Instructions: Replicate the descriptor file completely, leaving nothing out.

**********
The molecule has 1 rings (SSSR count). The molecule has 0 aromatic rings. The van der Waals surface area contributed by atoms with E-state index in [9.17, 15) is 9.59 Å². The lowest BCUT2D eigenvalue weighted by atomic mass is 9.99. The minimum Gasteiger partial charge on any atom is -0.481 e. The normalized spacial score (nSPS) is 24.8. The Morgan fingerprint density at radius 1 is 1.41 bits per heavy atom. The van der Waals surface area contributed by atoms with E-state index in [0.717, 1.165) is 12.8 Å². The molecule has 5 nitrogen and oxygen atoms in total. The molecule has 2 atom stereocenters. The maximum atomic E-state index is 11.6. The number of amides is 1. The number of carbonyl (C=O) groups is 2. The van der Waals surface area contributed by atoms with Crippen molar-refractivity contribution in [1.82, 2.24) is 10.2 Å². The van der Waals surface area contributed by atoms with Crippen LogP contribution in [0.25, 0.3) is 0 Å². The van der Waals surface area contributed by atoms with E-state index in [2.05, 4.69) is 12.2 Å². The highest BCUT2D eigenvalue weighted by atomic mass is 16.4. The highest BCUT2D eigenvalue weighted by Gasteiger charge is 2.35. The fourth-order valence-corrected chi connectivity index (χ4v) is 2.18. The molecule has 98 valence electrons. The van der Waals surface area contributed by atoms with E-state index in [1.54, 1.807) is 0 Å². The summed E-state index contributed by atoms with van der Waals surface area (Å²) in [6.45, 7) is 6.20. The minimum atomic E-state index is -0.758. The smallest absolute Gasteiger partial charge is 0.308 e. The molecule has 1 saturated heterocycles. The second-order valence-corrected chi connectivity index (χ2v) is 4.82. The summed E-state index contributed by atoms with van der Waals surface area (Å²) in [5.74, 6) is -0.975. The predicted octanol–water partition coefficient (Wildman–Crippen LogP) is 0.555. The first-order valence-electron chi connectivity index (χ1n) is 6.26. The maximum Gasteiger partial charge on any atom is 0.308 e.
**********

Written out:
The molecule has 1 rings (SSSR count). The molecule has 0 aromatic rings. The van der Waals surface area contributed by atoms with E-state index in [9.17, 15) is 9.59 Å². The lowest BCUT2D eigenvalue weighted by atomic mass is 9.99. The minimum Gasteiger partial charge on any atom is -0.481 e. The normalized spacial score (nSPS) is 24.8. The Morgan fingerprint density at radius 1 is 1.41 bits per heavy atom. The van der Waals surface area contributed by atoms with E-state index in [0.717, 1.165) is 12.8 Å². The molecule has 5 nitrogen and oxygen atoms in total. The molecule has 2 atom stereocenters. The maximum atomic E-state index is 11.6. The number of amides is 1. The number of carbonyl (C=O) groups is 2. The van der Waals surface area contributed by atoms with Crippen molar-refractivity contribution in [1.82, 2.24) is 10.2 Å². The van der Waals surface area contributed by atoms with Crippen LogP contribution in [0.25, 0.3) is 0 Å². The van der Waals surface area contributed by atoms with E-state index in [2.05, 4.69) is 12.2 Å². The highest BCUT2D eigenvalue weighted by atomic mass is 16.4. The highest BCUT2D eigenvalue weighted by Gasteiger charge is 2.35. The fourth-order valence-corrected chi connectivity index (χ4v) is 2.18. The molecule has 98 valence electrons. The van der Waals surface area contributed by atoms with E-state index in [1.54, 1.807) is 0 Å². The summed E-state index contributed by atoms with van der Waals surface area (Å²) in [6.45, 7) is 6.20. The minimum atomic E-state index is -0.758. The smallest absolute Gasteiger partial charge is 0.308 e. The molecule has 1 saturated heterocycles. The second-order valence-corrected chi connectivity index (χ2v) is 4.82. The summed E-state index contributed by atoms with van der Waals surface area (Å²) in [5.74, 6) is -0.975. The predicted octanol–water partition coefficient (Wildman–Crippen LogP) is 0.555. The first-order valence-electron chi connectivity index (χ1n) is 6.26. The maximum Gasteiger partial charge on any atom is 0.308 e.